Canada is one step closer to launching sales of legal marijuana after the country’s appointed Senate approved a legalization plan on Thursday.
Once finalized, the move will make our northern neighbor only the second country to permit widespread cannabis sales and use, and increases pressure on Congress to act on similar proposals for the United States. Canada’s elected House must still approve a final version of the plan, but that’s largely a procedural move since it passed a substantively similar version late last year. Prime Minister Justin Trudeau's Liberals hold a majority in the House.
In a session that lasted over six hours on Thursday, the Senate voted 56 to 30, with one abstention, in favor of a version of the bill that includes several dozen amendments — including putting stricter rules in place on advertising for cannabis firms.
In approving the bill, Canadian senators acknowledged their nation now faces international scrutiny, including whether the law puts the country in violation of U.N. anti-drug treaties.
As part of legalization, the Canadian government will probably inform citizens that admitting to marijuana use might get them barred from crossing the border into the USA, which still classifies cannabis as a Schedule 1 drug with "no currently accepted medical use and a high potential for abuse," according to the Drug Enforcement Administration.
After House approval, which is considered largely a procedural matter, Trudeau’s government expects to launch legal sales as soon as 10 to 12 weeks from now.
Canada’s approach differs from that taken in the USA, where nine states and the District of Columbia have legalized cannabis, but there hasn't been a substantive national discussion about the widely used drug.
Trudeau and his Liberal Party included marijuana legalization as part of their 2015 campaign, and his government has worked toward creating a structure for recreational cannabis sales and consumption since taking office. Medical marijuana has been legal in Canada since 2001, and many U.S.-based cannabis companies have jockeyed for position in that market with an eye toward broader legalization.
Recreational marijuana sales in Canada could be worth $3.3 billion by 2027, in part because businesses will find it easier to work nationally, instead of piecemeal like in the USA. Uruguay is the only other country to legalize marijuana; many countries have decriminalized it but prohibit sales.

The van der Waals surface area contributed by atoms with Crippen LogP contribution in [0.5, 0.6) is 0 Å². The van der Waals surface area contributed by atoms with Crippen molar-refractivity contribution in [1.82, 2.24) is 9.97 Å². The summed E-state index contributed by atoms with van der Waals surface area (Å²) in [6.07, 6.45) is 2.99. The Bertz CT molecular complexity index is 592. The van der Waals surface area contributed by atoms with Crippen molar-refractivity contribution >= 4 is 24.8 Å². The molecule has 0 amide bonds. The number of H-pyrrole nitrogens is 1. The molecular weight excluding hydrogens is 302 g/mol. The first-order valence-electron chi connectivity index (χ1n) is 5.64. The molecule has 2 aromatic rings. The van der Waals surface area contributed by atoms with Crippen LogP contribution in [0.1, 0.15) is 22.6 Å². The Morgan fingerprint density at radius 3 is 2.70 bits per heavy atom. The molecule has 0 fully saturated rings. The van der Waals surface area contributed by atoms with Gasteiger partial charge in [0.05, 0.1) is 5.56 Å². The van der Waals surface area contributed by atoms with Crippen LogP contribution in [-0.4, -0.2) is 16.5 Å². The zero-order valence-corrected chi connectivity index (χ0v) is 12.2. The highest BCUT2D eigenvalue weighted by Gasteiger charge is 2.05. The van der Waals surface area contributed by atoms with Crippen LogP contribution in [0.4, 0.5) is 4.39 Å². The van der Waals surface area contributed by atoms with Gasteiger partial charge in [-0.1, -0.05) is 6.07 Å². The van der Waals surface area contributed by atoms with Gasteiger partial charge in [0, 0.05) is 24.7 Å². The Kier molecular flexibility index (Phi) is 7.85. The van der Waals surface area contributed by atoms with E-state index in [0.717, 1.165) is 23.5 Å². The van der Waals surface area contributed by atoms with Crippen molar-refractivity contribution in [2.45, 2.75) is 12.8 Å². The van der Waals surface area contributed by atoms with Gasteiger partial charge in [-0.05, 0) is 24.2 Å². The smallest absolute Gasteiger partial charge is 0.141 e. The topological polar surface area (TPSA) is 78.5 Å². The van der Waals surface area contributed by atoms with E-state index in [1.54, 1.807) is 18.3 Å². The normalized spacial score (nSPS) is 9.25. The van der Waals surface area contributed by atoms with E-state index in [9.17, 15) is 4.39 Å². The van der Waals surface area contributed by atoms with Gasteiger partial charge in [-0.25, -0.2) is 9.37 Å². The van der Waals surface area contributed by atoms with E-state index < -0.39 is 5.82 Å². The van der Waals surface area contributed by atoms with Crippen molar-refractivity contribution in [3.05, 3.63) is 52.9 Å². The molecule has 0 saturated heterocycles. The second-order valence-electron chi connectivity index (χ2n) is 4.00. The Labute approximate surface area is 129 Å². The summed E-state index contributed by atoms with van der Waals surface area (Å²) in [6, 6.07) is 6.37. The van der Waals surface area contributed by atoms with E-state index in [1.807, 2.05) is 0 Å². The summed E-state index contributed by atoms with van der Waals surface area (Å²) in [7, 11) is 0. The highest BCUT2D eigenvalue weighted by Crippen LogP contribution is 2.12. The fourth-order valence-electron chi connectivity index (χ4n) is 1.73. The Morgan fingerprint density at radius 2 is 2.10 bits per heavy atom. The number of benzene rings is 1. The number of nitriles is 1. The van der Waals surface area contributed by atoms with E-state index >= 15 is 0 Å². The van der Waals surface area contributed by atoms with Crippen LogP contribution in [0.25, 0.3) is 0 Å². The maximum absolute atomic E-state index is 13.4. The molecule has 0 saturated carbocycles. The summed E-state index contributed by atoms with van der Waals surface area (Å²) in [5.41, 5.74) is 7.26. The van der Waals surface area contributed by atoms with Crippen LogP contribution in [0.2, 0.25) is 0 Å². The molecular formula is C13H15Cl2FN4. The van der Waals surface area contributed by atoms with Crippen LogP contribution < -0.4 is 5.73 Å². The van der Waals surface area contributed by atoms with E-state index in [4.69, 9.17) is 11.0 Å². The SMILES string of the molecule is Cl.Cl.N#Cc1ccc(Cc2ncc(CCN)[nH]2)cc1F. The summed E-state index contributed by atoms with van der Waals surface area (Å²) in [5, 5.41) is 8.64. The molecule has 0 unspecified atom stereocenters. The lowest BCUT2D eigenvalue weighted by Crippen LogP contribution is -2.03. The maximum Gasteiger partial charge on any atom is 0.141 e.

“Marijuana prohibition is a failed U.S. policy experiment that was replicated by countries around the world,” said Mason Tvert, a spokesman for the pro-legalization Marijuana Policy Project who helped pass Colorado’s first-in-the-nation marijuana legalization plan. “It has caused far more problems than it has solved, and governments would be wise to follow Canada’s example by revisiting their marijuana policies and exploring alternatives.”
Congress does not yet appear ready to consider widespread cannabis legalization for the country, but lawmakers are considering a plan that would formally recognize state-level legalization. Nine states, including California, along with the District of Columbia, have legalized marijuana use. California alone has more residents than Canada, but there’s strong symbolism of a G-7 country approving pot use, legalization advocates say.
“The fact that Canada is beating the U.S. to the punch on legalization is another demonstration that federal prohibition of marijuana is an untenable position and Congress will have to act soon,” said Michael Collins, a spokesman for the pro-legalization Drug Policy Alliance.
There’s evidence change could be coming to the United States: Colo. Sen. Cory Gardner, a Republican, on Thursday teamed with Massachusetts Sen. Elizabeth Warren, a Democrat, to file new legislation barring the U.S. federal government from interfering with any state-approved marijuana legalization and permitting marijuana businesses to use the federal banking system.
The bill also has bipartisan House sponsors, but it's Gardner’s support that suggests the bill could win broader support in the Republican-controlled Congress. Gardner earlier this year extracted a promise from President Trump that state-level marijuana will be left alone by the federal government, although that promise could be rescinded.